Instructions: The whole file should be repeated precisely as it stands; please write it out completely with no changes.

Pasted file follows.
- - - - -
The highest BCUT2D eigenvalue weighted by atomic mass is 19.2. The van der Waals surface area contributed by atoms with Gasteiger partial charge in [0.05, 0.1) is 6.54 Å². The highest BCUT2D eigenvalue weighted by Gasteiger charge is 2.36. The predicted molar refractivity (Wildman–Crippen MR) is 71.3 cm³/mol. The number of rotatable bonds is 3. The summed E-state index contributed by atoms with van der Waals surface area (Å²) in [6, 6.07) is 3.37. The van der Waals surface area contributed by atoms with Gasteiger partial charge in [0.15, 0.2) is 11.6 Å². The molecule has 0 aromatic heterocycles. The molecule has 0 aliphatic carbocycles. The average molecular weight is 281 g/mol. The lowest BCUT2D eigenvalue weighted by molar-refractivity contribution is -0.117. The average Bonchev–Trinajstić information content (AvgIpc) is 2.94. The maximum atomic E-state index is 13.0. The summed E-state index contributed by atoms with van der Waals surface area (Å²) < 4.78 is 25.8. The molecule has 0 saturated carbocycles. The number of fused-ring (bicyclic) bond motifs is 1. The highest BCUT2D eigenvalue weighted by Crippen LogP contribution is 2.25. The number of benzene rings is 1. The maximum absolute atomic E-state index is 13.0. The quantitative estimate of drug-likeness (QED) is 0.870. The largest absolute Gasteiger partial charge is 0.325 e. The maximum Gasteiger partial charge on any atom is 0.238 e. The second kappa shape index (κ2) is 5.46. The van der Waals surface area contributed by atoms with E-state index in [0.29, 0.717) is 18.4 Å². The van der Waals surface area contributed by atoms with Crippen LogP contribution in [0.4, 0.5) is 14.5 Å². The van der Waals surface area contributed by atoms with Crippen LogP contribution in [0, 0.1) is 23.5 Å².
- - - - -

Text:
The highest BCUT2D eigenvalue weighted by atomic mass is 19.2. The van der Waals surface area contributed by atoms with Gasteiger partial charge in [0.05, 0.1) is 6.54 Å². The highest BCUT2D eigenvalue weighted by Gasteiger charge is 2.36. The predicted molar refractivity (Wildman–Crippen MR) is 71.3 cm³/mol. The number of rotatable bonds is 3. The summed E-state index contributed by atoms with van der Waals surface area (Å²) in [6, 6.07) is 3.37. The van der Waals surface area contributed by atoms with Gasteiger partial charge in [0.15, 0.2) is 11.6 Å². The molecule has 0 aromatic heterocycles. The molecule has 0 aliphatic carbocycles. The average molecular weight is 281 g/mol. The lowest BCUT2D eigenvalue weighted by molar-refractivity contribution is -0.117. The average Bonchev–Trinajstić information content (AvgIpc) is 2.94. The maximum atomic E-state index is 13.0. The summed E-state index contributed by atoms with van der Waals surface area (Å²) < 4.78 is 25.8. The molecule has 0 saturated carbocycles. The number of fused-ring (bicyclic) bond motifs is 1. The highest BCUT2D eigenvalue weighted by Crippen LogP contribution is 2.25. The number of benzene rings is 1. The maximum absolute atomic E-state index is 13.0. The quantitative estimate of drug-likeness (QED) is 0.870. The largest absolute Gasteiger partial charge is 0.325 e. The maximum Gasteiger partial charge on any atom is 0.238 e. The second kappa shape index (κ2) is 5.46. The van der Waals surface area contributed by atoms with E-state index in [0.29, 0.717) is 18.4 Å². The van der Waals surface area contributed by atoms with Crippen LogP contribution in [0.4, 0.5) is 14.5 Å². The van der Waals surface area contributed by atoms with Crippen LogP contribution in [0, 0.1) is 23.5 Å².